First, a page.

For a nomination to be valid:

  • the nominated filing member must be a company; 
  • it must be a member of the group; and 
  • the nomination must be made in writing. 

The nominated company does not need to be a UK company, or have a previous registration with HMRC, although groups may decide it is convenient to use such a company.

The filing member is responsible for:

  • registering with HMRC if the group qualifies for MTT;
  • notifying HMRC when details of the filing member have changed;
  • submitting information returns or overseas return notifications;
  • completing the self assessment return; 
  • making or revoking elections; and 
  • ensuring that the group keeps accurate records in respect of MTT.

Where the filing member is the group’s ultimate parent, and that ultimate parent is not a company, the obligations of the filing member may be met by:

  • any general partner, in the case of a limited partnership; 
  • the partnership, in the case of a limited liability partnership; 
  • any partner, in the case of any other partnership; 
  • any trustee, in the case of a trust.

If the filing member fails to meet an obligation, or the group’s self assessment is found to be incorrect, the filing member may be liable to:

  • penalties for failure to comply with any of its obligations;
  • penalties for inaccuracies.

UK-headed groups should bear in mind that they be subject to both the DTT and the MTT. For example, they might apply the DTT in respect of UK entities and the MTT in respect of entities undertaxed in other territories (if the STTR does not apply to the group’s profits in those territories).

Similarly, non-UK headed groups will need to identify any differences between the UK DTT rules and any applicable IIR rules of a parent entity, to determine whether any additional data points will be required in order to perform the calculations.

Glossary

OECD term UK term Meaning
Income inclusion rule (IIR) Multinational top-up tax Allows entities to be subject to additional tax where a group fails to meet the minimum level of tax in any particular territory.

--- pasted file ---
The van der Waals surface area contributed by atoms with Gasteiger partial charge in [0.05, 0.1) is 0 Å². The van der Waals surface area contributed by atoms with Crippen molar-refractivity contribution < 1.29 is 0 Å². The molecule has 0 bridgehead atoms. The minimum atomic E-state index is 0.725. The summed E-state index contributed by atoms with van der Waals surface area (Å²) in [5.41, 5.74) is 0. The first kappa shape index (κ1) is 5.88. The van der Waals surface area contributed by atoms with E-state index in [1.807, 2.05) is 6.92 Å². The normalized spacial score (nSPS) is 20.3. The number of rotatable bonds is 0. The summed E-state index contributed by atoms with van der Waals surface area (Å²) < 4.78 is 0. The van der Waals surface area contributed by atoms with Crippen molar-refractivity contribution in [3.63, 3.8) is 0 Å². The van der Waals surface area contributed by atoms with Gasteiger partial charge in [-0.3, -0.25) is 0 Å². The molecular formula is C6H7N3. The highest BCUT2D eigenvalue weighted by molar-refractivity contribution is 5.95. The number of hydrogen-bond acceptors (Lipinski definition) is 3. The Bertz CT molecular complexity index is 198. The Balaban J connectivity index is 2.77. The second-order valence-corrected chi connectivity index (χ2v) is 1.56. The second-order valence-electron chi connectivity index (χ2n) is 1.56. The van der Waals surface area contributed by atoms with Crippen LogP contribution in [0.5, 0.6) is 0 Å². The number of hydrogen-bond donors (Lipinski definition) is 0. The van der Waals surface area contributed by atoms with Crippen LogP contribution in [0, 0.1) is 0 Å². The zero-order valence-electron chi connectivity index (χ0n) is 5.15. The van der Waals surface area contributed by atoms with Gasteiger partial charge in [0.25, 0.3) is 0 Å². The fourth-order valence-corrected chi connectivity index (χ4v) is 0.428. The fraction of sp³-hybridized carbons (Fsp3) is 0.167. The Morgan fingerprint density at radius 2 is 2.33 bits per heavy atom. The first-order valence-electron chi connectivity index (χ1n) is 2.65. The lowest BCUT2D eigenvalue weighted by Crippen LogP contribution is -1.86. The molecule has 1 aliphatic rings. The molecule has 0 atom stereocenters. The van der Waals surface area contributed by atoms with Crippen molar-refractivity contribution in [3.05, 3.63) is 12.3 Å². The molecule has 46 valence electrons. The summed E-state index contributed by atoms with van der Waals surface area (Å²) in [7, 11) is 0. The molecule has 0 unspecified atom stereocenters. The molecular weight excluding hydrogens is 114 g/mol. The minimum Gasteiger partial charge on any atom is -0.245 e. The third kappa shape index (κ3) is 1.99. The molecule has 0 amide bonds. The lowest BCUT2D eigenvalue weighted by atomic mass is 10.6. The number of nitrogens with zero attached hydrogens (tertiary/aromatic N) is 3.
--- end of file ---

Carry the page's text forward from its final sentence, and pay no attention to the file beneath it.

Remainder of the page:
Ultimate parent entity (UPE) Ultimate parent The highest company in a chain of 51%+ owned companies that is required to prepare a set of consolidated financial statements.
Intermediate parent entity Intermediate parent member Subsidiaries (or sub-subsidiaries etc) of the UPE that might be taxed instead of the UPE when the territory in which the UPE is resident has not adopted the IIR into domestic tax legislation
Constitute entity Constitute entity Any permanent establishment or subsidiary that forms part of the consolidated group of companies.
Effective tax rate Effective tax rate This is not just the tax rate paid by a group of companies on its taxable profits but rather a comparison of a collection of taxes paid in a particular territory with the (adjusted) accounting profits attributable to companies in that territory.
GloBE income Adjusted profits This is the accounting profit of entities in a particular territory, having made various adjustments.
Qualifying domestic minimum top-up tax (QDMTT) Domestic top-up tax A QDMTT is a top-up tax charged by a territory on the profits of entities located in that territory, to ensure that they pay a minimum level of tax, in accordance with the pillar two rules. This ensures they do not receive a charge under any other pillar two tax introduced by another jurisdiction
Undertaxed payments rule (UTPR) Qualifying undertaxed profits tax The UTPR is the second tax in the GloBE rules. It works alongside the IIR as a backstop to ensure that the full amount of the top-up charge is collected and that the minimum effective tax rate of 15% is enforced.

Further reading

  1. Policy paper, draft legislation and explanatory note for the UK’s new multi-national top-up tax
  2. HM Treasury and HMRC consultation on implementation of Pillar Two
  3. UK legislation implementing the multinational top-up tax
  4. UK legislation implementing the domestic top-up tax
  5. OECD’s “Pillar Two rules in a nutshell”
  6. OECD’s Pillar Two model rules for domestic implementation of 15% global minimum tax
  7. OECD’s commentary on the global anti-base erosion (GloBE) model rules
  8. OECD’s examples of the GloBE rules
  9. HMRC’s draft guidance on the MTT and DTT